What Really Happened: It’s been quite the week for Supreme Court nominee and professional beer enthusiast Brett Kavanaugh. As you may remember, two weeks ago Kavanaugh and one of the women accusing him of sexual assault, Christine Blasey Ford, testified before the Senate Judicial Committee. In the wake of that, a proposed vote on whether or not to place Kavanaugh on the Supreme Court was postponed after Senator Jeff Flake (R-Arizona) demanded the FBI look into the matter. With a depressingly short window in which to do so—the investigation had to be completed within one week—the postponement took effect, and the FBI opened its (limited) investigation.

Surely placing Kavanaugh under further scrutiny would be good for him, considering he so aggressively defended himself in the hearing, right?

OK, so that doesn’t look good for the judge, but surely nothing else would happen to contradict his testimony.

This New York Times story caused its own minor ruckus when it turned out that some of it was sourced with the help of someone who had previously stated that she did not want Kavanaugh to be placed on the court, but that was pretty much a surreal sideshow, made all the moreso by a strange comment on the matter by a Times spokesperson. But back to Kavanaugh, who had sworn under oath that he liked beer, but wasn’t a particularly over-indulgent drinker. Is it possible there’s evidence from the past that contradicts that? Let’s go back to the Times.

Then it escalated.

And escalated again.

With this in mind, it’s not surprising that some were choosing to distance themselves from Kavanaugh.

Thursday morning, the Wall Street Journal reported that the investigation was already over and that the White House had declared no wrongdoing. Immediately, concerns were raised about the investigation’s thoroughness.

As of this writing, it’s still believed that the Senate will vote to confirm Kavanaugh by the end of this weekend.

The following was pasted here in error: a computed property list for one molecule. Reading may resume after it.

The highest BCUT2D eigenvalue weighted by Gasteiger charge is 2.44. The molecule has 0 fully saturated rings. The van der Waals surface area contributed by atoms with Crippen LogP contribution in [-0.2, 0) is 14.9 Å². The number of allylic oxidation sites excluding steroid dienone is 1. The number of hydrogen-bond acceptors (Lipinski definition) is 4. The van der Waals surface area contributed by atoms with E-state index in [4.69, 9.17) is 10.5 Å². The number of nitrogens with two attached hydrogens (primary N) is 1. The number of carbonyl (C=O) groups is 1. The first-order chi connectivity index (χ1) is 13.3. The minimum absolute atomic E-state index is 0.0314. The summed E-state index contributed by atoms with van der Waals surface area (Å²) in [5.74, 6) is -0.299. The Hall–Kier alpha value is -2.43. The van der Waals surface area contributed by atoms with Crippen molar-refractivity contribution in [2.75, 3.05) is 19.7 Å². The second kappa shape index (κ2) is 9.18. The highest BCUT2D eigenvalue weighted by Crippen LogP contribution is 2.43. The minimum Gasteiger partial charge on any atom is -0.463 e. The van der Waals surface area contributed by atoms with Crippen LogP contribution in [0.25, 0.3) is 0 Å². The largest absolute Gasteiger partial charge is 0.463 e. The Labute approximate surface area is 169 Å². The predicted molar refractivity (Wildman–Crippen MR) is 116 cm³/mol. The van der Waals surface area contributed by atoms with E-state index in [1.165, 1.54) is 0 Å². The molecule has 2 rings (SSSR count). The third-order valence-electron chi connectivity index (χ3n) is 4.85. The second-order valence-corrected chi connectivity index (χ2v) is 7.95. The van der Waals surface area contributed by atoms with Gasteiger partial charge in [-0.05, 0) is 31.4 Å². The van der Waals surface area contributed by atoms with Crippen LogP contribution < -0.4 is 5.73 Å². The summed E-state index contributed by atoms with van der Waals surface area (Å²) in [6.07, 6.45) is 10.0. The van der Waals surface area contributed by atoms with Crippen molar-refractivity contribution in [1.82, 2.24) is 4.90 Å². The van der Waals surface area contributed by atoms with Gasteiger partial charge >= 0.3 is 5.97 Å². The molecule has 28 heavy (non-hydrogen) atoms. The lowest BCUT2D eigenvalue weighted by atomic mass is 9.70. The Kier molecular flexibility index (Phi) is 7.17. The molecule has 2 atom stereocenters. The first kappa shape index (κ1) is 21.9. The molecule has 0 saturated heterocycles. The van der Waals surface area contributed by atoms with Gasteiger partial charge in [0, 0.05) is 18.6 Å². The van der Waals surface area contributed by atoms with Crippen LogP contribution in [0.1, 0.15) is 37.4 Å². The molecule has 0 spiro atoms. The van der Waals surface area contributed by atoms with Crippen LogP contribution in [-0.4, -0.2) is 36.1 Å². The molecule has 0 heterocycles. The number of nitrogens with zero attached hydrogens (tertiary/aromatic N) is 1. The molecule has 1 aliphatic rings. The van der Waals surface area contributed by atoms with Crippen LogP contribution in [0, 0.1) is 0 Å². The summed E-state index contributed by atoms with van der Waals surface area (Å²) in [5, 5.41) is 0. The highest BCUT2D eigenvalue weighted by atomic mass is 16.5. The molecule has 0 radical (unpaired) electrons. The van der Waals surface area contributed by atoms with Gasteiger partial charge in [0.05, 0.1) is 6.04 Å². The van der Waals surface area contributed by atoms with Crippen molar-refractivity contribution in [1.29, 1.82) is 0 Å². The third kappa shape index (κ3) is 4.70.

The Takeaway: On Saturday, the Senate voted to confirm Kavanaugh and he was subsequently sworn in.

Financial Support

What Happened: If you’ve been wondering just how true the president’s claims of being a self-made man really are, last week offered up an answer.

What Really Happened: For many, the question of just what financial support President Trump got from his father has long been an open one. Last week, the New York Times came up with what appeared to be the definitive answer.

For those who don’t want to read the whole thing, the Times actually came up with its own synopsis, because that’s how important the story was. Of course, other outlets wrote their own takeaways too, because that’s how important the story was.

You know who else thought the story was important? New York City Mayor Bill de Blasio.

As some pointed out, the potential legal implications aren’t necessarily what would upset Trump most about what the Times reported.

How did the president respond to the piece?

The Takeaway: By the way, the idea that, perhaps, this could have happened a little earlier wasn’t lost on everyone.

Trump Responds to Christine Blasey Ford’s Testimony

What Happened: Speaking of Trump and Brett Kavanaugh, amidst the kerfuffle last week the president did try to stand up for his Supreme Court nominee. It didn’t go well.

What Really Happened: It all started with a Trump rally on Tuesday.

His comments were wellcovered by a stunned press, because of course they were. Seriously, just think about this. So how did those comments go over with the folks Kavanaugh needed to win over to secure his place on the Supreme Court?

Yeah, that’s not looking too good. And even if all Senate Republicans didn’t speak out against the president’s comments, one influential party certainly seemed to be disappointed.

As is always the case, however, there were those who chose to defend the president.

The Takeaway: Let’s just go with this.

More Great WIRED Stories

You Don't Need to Find Your Tribe, You Need to Go Beyond It.

While history tends to single out individuals, the truth is that when you look behind the story of any heroic leader, what you find is a network of loyal supporters, active collaborators and outside facilitators that are behind any great achievement. Nobody accomplishes anything significant alone.

That’s probably why it’s become fashionable for pundits to encourage us to “find our tribe,” a network of like-minded people who share your ambitions. Don’t listen to them. The truth is that great things are achieved not by taking comfort from your tribe, but from going beyond it and reaching out to those who aren’t of like mind.

The problem with focusing too much on your tribe is that those people tend to think the same way you do. They frequent the same places, watch the same TED talks and read the same blogs. That may be great for giving you some comfort and confidence, but it also acts as an echo chamber that will reinforce flawed assumptions and lead you down a false path.